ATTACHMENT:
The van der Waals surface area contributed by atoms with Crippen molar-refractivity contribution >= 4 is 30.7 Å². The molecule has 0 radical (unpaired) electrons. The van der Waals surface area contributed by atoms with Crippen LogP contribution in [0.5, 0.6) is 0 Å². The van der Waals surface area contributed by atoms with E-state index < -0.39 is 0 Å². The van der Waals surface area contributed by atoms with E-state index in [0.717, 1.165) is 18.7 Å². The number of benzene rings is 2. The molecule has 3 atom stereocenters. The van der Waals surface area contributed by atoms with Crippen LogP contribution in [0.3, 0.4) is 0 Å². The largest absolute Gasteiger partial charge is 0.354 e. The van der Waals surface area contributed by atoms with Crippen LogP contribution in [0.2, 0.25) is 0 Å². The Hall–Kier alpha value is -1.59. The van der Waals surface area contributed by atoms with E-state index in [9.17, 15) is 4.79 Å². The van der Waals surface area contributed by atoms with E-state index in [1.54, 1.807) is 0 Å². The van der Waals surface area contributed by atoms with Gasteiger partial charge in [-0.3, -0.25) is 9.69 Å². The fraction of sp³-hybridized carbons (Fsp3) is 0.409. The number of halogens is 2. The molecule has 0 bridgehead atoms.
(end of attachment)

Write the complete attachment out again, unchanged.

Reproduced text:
The van der Waals surface area contributed by atoms with Crippen molar-refractivity contribution >= 4 is 30.7 Å². The molecule has 0 radical (unpaired) electrons. The van der Waals surface area contributed by atoms with Crippen LogP contribution in [0.5, 0.6) is 0 Å². The van der Waals surface area contributed by atoms with E-state index < -0.39 is 0 Å². The van der Waals surface area contributed by atoms with E-state index in [0.717, 1.165) is 18.7 Å². The number of benzene rings is 2. The molecule has 3 atom stereocenters. The van der Waals surface area contributed by atoms with Crippen LogP contribution in [0.3, 0.4) is 0 Å². The largest absolute Gasteiger partial charge is 0.354 e. The van der Waals surface area contributed by atoms with Crippen LogP contribution in [0.2, 0.25) is 0 Å². The Hall–Kier alpha value is -1.59. The van der Waals surface area contributed by atoms with E-state index in [9.17, 15) is 4.79 Å². The van der Waals surface area contributed by atoms with E-state index in [1.54, 1.807) is 0 Å². The van der Waals surface area contributed by atoms with Gasteiger partial charge in [-0.3, -0.25) is 9.69 Å². The fraction of sp³-hybridized carbons (Fsp3) is 0.409. The number of halogens is 2. The molecule has 0 bridgehead atoms.